Thoughts on living with guilt and regrets

I remember a job interview once, where I was asked if I had any regrets. I thought that was a funny question. (Maybe they were trying to determine if I had a conscience or not? Ha!)

Like, what did they expect me to say? “Yeah, there was the time I tortured this slug with a cup of salt. Gosh. I’ve never been able to forgive myself.”

Anyways.

I did have regrets and I told them some of them. They smiled and hired me anyways. I guess I didn’t come across too far gone.

But, I’ve been thinking lately, about how we really are supposed to process all of that—the stupid things we’ve done in the past. All the guilt and regret. What do we do with it? And specifically, what do we do with it in light of what Jesus has done for us?

Because the thing is, we’ve all screwed up. Like an hour ago.

We’ve all failed. We’ve all wished we had said this other thing instead, or picked that choice in lieu of, and some of my friends are like, “Wait. Why did I marry THIS person,” or we wish we hadn’t given up on that person, or hadn’t wasted so much life with these addictions…and on and on we go. Till we’re worn out and buried under a load of, “What in the world was I thinking? I’m an idiot. Gosh, I’m an idiot.”

It paralyzes us.

So, what do we do with these feelings of failure? Well, here’s how Jesus is teaching me to process my own crud.

I remember that there is a big difference between hindsight and regret. Hindsight reviews the past and reminds me that I can at least learn from it. Regret, on the other hand, takes the past, marches it before my ashamed self and then bashes me over the head with it. Repeatedly. (Yeah, thanks regret. You’re really no help at all.)

Once I’ve confessed those wrong things I’ve done, to Christ, He washes my heart white as snow. Wipes the slate clean. That’s what the cross was about. Jesus’ blood washes us clean from all the wrongs of our past. We are no longer dark and murky, back there. We are bright, shiny white. New. Blameless. Guiltless. Unsullied. Our innocence is restored.

That deserves a good pause to sink in. Isn’t all that a glorious wonder?

SO, the next time regret comes parading all uppity-like across the movie reel of our minds, we can re-train ourselves and change the way we think. No more, “Wow. I’m SUCH a dufus-dork! Let me just stay here and wallow in my dufus-dorkness for a while and somehow that will make me feel better.” But, instead, “Thank you, hindsight, for reminding me not to do that again. Now, go away regret. You are dismissed. All of those offenses and even my memories of them are covered by the grace of Jesus. I am released! Liberated to become my most real beautiful self. The one God always meant me to be.”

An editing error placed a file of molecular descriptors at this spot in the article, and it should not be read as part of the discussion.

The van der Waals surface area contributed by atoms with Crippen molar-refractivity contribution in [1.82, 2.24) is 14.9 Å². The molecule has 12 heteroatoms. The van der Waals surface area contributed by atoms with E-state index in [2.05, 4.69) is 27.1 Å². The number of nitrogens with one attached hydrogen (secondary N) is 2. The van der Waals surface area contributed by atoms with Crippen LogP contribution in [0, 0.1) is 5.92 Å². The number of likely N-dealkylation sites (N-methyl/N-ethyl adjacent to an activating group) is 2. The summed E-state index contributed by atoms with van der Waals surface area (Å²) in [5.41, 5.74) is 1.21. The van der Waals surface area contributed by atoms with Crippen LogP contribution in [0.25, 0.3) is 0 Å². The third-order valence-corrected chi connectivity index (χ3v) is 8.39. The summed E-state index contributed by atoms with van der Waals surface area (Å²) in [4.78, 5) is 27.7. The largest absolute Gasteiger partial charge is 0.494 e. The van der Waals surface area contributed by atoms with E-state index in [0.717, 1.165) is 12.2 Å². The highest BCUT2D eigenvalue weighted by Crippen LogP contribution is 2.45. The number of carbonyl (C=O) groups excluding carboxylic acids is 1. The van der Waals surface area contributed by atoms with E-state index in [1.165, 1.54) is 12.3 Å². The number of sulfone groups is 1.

And by God’s good grace, we keep moving forward. One baby step at a time. Out into the sunshine-y light.

Relaxed. Unfettered. And free.

With the arrival of Jesus, the Messiah, that fateful dilemma is resolved. Those who enter into Christ’s being-here-for-us no longer have to live under a continuous, low-lying black cloud. A new power is in operation. The Spirit of life in Christ, like a strong wind, has magnificently cleared the air, freeing you from a fated lifetime of brutal tyranny at the hands of sin and death.

God went for the jugular when he sent his own Son. He didn’t deal with the problem as something remote and unimportant. In his Son, Jesus, he personally took on the human condition, entered the disordered mess of struggling humanity in order to set it right once and for all. The law code, weakened as it always was by fractured human nature, could never have done that.

The law always ended up being used as a Band-Aid on sin instead of a deep healing of it. And now what the law code asked for but we couldn’t deliver is accomplished as we, instead of redoubling our own efforts, simply embrace what the Spirit is doing in us. (Romans 8:1-4) The Message

1 Comment

  1. by Trina Crescenzi on April 7, 2019  9:50 am Reply

    Thanks for sharing! Distinguishing between regret & hindsight was brilliant! Very helpful!

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